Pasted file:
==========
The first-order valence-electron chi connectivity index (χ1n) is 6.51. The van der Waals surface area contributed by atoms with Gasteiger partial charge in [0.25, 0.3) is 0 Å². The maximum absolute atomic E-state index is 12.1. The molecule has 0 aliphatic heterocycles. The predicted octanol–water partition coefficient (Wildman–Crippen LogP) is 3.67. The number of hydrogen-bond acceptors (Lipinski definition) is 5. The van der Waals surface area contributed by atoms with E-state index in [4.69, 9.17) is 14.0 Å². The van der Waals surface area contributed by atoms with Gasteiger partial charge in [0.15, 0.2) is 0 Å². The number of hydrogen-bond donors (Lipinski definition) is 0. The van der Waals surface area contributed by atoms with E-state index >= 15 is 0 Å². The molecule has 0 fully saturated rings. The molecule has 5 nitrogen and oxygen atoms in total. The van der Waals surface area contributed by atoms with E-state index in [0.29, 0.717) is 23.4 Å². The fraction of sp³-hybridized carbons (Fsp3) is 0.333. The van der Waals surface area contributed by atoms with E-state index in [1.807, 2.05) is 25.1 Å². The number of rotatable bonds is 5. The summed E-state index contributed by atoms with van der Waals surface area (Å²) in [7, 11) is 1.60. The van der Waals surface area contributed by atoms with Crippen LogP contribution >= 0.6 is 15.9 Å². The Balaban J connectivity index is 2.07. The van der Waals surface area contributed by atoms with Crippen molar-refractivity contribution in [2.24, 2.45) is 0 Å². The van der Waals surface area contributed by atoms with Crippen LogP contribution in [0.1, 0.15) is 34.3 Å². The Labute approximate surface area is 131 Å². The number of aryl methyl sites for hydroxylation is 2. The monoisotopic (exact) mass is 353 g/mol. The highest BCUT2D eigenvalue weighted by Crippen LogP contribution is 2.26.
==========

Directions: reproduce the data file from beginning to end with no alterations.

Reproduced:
The first-order valence-electron chi connectivity index (χ1n) is 6.51. The van der Waals surface area contributed by atoms with Gasteiger partial charge in [0.25, 0.3) is 0 Å². The maximum absolute atomic E-state index is 12.1. The molecule has 0 aliphatic heterocycles. The predicted octanol–water partition coefficient (Wildman–Crippen LogP) is 3.67. The number of hydrogen-bond acceptors (Lipinski definition) is 5. The van der Waals surface area contributed by atoms with E-state index in [4.69, 9.17) is 14.0 Å². The van der Waals surface area contributed by atoms with Gasteiger partial charge in [0.15, 0.2) is 0 Å². The number of hydrogen-bond donors (Lipinski definition) is 0. The van der Waals surface area contributed by atoms with E-state index >= 15 is 0 Å². The molecule has 0 fully saturated rings. The molecule has 5 nitrogen and oxygen atoms in total. The van der Waals surface area contributed by atoms with E-state index in [0.29, 0.717) is 23.4 Å². The fraction of sp³-hybridized carbons (Fsp3) is 0.333. The van der Waals surface area contributed by atoms with E-state index in [1.807, 2.05) is 25.1 Å². The number of rotatable bonds is 5. The summed E-state index contributed by atoms with van der Waals surface area (Å²) in [7, 11) is 1.60. The van der Waals surface area contributed by atoms with Crippen LogP contribution >= 0.6 is 15.9 Å². The Balaban J connectivity index is 2.07. The van der Waals surface area contributed by atoms with Crippen molar-refractivity contribution in [2.24, 2.45) is 0 Å². The van der Waals surface area contributed by atoms with Crippen LogP contribution in [0.1, 0.15) is 34.3 Å². The Labute approximate surface area is 131 Å². The number of aryl methyl sites for hydroxylation is 2. The monoisotopic (exact) mass is 353 g/mol. The highest BCUT2D eigenvalue weighted by Crippen LogP contribution is 2.26.